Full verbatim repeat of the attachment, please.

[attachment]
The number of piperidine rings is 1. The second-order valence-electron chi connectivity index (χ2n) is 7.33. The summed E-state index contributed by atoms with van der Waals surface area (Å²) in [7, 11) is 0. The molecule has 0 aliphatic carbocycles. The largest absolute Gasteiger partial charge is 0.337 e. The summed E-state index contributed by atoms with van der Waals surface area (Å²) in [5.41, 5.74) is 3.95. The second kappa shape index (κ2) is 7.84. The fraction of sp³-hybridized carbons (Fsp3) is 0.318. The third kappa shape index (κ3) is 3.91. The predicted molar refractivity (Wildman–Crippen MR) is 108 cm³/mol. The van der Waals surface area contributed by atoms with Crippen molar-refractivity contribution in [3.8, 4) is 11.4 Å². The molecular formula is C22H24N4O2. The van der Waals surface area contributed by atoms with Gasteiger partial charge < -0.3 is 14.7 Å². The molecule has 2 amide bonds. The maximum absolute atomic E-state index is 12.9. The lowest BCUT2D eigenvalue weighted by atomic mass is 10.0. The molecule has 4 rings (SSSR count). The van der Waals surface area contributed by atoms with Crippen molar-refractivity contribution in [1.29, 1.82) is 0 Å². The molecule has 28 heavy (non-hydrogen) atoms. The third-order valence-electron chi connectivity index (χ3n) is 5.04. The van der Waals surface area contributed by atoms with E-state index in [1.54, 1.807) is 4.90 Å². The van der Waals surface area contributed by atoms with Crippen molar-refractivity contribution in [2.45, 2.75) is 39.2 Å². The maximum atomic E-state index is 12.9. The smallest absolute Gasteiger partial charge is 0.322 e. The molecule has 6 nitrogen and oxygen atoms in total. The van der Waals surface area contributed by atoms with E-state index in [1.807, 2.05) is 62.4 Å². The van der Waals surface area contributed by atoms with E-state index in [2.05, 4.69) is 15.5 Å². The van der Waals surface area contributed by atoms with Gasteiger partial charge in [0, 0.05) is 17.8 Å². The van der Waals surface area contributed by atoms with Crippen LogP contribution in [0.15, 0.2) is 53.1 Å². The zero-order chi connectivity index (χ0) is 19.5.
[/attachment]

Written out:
The number of piperidine rings is 1. The second-order valence-electron chi connectivity index (χ2n) is 7.33. The summed E-state index contributed by atoms with van der Waals surface area (Å²) in [7, 11) is 0. The molecule has 0 aliphatic carbocycles. The largest absolute Gasteiger partial charge is 0.337 e. The summed E-state index contributed by atoms with van der Waals surface area (Å²) in [5.41, 5.74) is 3.95. The second kappa shape index (κ2) is 7.84. The fraction of sp³-hybridized carbons (Fsp3) is 0.318. The third kappa shape index (κ3) is 3.91. The predicted molar refractivity (Wildman–Crippen MR) is 108 cm³/mol. The van der Waals surface area contributed by atoms with Crippen molar-refractivity contribution in [3.8, 4) is 11.4 Å². The molecular formula is C22H24N4O2. The van der Waals surface area contributed by atoms with Gasteiger partial charge < -0.3 is 14.7 Å². The molecule has 2 amide bonds. The maximum absolute atomic E-state index is 12.9. The lowest BCUT2D eigenvalue weighted by atomic mass is 10.0. The molecule has 4 rings (SSSR count). The van der Waals surface area contributed by atoms with Crippen molar-refractivity contribution in [1.29, 1.82) is 0 Å². The molecule has 28 heavy (non-hydrogen) atoms. The third-order valence-electron chi connectivity index (χ3n) is 5.04. The van der Waals surface area contributed by atoms with E-state index in [1.54, 1.807) is 4.90 Å². The van der Waals surface area contributed by atoms with Crippen molar-refractivity contribution in [2.45, 2.75) is 39.2 Å². The maximum atomic E-state index is 12.9. The smallest absolute Gasteiger partial charge is 0.322 e. The molecule has 6 nitrogen and oxygen atoms in total. The van der Waals surface area contributed by atoms with E-state index in [1.807, 2.05) is 62.4 Å². The van der Waals surface area contributed by atoms with E-state index in [2.05, 4.69) is 15.5 Å². The van der Waals surface area contributed by atoms with Gasteiger partial charge in [0, 0.05) is 17.8 Å². The van der Waals surface area contributed by atoms with Crippen LogP contribution in [0.15, 0.2) is 53.1 Å². The zero-order chi connectivity index (χ0) is 19.5.